Nucleus raphe magnus as a thermoregulatory center has high concentrations of orexin receptors 7,34,35. The serotonergic neurons of raphe magnus tonically adjust nociceptive transmission 36. Thus, it may be assumed that SB-334867 may lead to hyperalgesia by altering the modulatory effect of raphe magnus on nociception. Furthermore, enhanced noxious inputs from the Nucleus Tractus Solitarius (NTS) to the Parabrachial Nucleus (PBN) after trigeminal nerve injury modulates PBN neuron activity, which accompanies the affective components of orofacial neuropathic pain 37,38.

Though SB-334867 induced hyperalgesia at the inter- or late-phase of formalin-induced pain, it failed to affect nociception in phase I. The transient early phase I, which is acute pain, imitates the activation of nociceptive sensory C-fiber {Martindale, 2001 #102}by formalin 29,32. Hence, while persistent administration of SB-334867 did not change nociceptor transduction and transformation through afferent C fibers of pain, it could modify the inter- or late-phase of the formalin-induced pain.

The formalin injection in the paw causes biphasic flinching of the injected paw. Intrathecal application of orexin-A reduced the summation of flinches in phases 1 and 2 in the formalin test. These impacts of orexin-A were entirely antagonized by pre-treatment with SB-334867, a selective orexin-1 receptor antagonist. Furthermore, intrathecal injection of orexin-A blocked the expression of Fos-like immunoreactivity 39, caused by paw formalin injection, in laminae I-II of L4-5 of the spinal cord. Therefore, the spinal orexin-1 receptor is contributed to the nociceptive transmission and the activation of the spinal orexin-1 receptor results in analgesic effects in the rat formalin test 22. In addition, intracerebroventricular application of orexin-A has been reported to induce an antinociceptive impact in the rat hot plate test 40.


Conclusion :

In conclusion, according to the current results, it seems that orexin might act on the signaling pathways associated with nociception to provide a novel possible therapeutic goal in pain treatment. Nonetheless, additional in vivo and in vitro research are required to clarify the role of the orexinergic system in the modulation of pain.


Acknowledgement :

This work was funded by Iran University of Medical Sciences (code: 30368).

Funding: The authors thank Iran University of Medical Sciences for financial support.


Conflict of Interest :

The authors have no financial or proprietary interests in any material discussed in this article.


<p>Figure&nbsp;1. The effect of long-term infusion of&nbsp;SB-334867 on formalin-induced&nbsp;pain-related behaviors. Upper schematic plan demonstrates the experimental protocols used for assessment of nociceptive behaviors in MK-treated rats. Bar chart for chronic injection of SB-334867 in the formalin-induced pain displays mean nociceptive score of phase 1 (<em>min</em> 0&ndash;5) compared to Vehicle group. Recording of the nociceptive behaviors started instantly for 60 <em>min</em> following formalin injection (2% in saline, 50 <em>&micro;l</em>, s.c.) into the hind paw (minute 0). Data is expressed as mean &plusmn; SEM. n=8 per group.</p>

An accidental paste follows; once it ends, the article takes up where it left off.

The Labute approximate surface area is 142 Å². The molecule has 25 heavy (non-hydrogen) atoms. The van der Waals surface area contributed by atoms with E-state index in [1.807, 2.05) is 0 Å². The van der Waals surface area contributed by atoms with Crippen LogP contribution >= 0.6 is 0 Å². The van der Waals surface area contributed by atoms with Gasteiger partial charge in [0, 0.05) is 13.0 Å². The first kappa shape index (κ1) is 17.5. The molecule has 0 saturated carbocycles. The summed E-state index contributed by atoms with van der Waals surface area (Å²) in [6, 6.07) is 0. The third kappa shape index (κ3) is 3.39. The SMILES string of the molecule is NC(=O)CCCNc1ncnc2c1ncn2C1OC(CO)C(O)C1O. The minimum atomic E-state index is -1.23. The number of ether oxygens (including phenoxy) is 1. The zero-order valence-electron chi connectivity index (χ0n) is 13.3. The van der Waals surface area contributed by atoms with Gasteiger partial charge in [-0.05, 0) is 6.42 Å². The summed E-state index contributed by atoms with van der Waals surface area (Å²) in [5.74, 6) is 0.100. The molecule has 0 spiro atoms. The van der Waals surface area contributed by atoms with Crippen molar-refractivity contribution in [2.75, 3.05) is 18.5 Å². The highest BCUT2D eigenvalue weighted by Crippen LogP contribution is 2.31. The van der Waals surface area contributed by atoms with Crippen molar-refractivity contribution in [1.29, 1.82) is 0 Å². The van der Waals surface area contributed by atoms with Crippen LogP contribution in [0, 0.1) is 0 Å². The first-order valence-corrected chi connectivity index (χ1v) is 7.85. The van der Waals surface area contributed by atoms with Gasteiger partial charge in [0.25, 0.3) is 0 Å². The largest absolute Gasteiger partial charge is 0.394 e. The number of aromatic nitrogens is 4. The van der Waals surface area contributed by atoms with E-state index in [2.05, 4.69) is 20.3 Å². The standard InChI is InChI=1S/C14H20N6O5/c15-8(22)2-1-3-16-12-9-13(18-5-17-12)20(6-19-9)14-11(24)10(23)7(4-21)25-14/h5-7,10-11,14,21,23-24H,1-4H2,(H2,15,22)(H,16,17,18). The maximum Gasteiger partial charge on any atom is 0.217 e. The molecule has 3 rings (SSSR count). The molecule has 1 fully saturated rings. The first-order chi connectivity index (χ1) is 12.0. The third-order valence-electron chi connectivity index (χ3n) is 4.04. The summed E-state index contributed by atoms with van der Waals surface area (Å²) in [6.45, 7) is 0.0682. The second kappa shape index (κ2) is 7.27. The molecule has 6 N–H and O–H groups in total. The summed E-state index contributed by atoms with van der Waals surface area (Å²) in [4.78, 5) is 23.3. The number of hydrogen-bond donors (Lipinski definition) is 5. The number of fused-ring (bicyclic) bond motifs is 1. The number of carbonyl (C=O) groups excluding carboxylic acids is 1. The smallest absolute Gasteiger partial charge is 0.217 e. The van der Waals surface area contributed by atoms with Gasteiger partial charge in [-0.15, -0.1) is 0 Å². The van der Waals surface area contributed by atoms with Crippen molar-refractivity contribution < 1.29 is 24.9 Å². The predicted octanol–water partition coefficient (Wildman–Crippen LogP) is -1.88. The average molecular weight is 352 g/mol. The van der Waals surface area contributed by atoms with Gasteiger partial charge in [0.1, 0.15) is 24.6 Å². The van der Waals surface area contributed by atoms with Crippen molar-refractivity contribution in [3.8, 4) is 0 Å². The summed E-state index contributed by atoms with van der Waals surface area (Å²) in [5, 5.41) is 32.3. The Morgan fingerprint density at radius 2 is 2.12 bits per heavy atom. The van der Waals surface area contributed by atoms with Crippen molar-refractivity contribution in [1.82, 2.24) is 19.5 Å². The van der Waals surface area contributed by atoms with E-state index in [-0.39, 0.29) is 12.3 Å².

Figure 1. The effect of long-term infusion of SB-334867 on formalin-induced pain-related behaviors. Upper schematic plan demonstrates the experimental protocols used for assessment of nociceptive behaviors in MK-treated rats. Bar chart for chronic injection of SB-334867 in the formalin-induced pain displays mean nociceptive score of phase 1 (min 0–5) compared to Vehicle group. Recording of the nociceptive behaviors started instantly for 60 min following formalin injection (2% in saline, 50 µl, s.c.) into the hind paw (minute 0). Data is expressed as mean ± SEM. n=8 per group.

<p>Figure 2. The persistent injection of SB-334867 on formalin-produced nociception. The graph shows the impact of chronic injection of SB-334867 on the formalin-induced pain and displays mean nociceptive score of interphase and phase 2 compared to Vehicle group. Measuring the nociceptive behaviors initiated instantly for 60 minutes after formalin injection (2% in saline, 50 <em>&micro;l</em>, <em>s.c</em>.) into the hind paw (<em>min</em> 0). Data is presented as mean &plusmn; SEM. *p&lt;0.01 compared to SB-vehicle (Vehicle), n=8 per group.</p>

Figure 2. The persistent injection of SB-334867 on formalin-produced nociception. The graph shows the impact of chronic injection of SB-334867 on the formalin-induced pain and displays mean nociceptive score of interphase and phase 2 compared to Vehicle group. Measuring the nociceptive behaviors initiated instantly for 60 minutes after formalin injection (2% in saline, 50 µl, s.c.) into the hind paw (min 0). Data is presented as mean ± SEM. *p<0.01 compared to SB-vehicle (Vehicle), n=8 per group.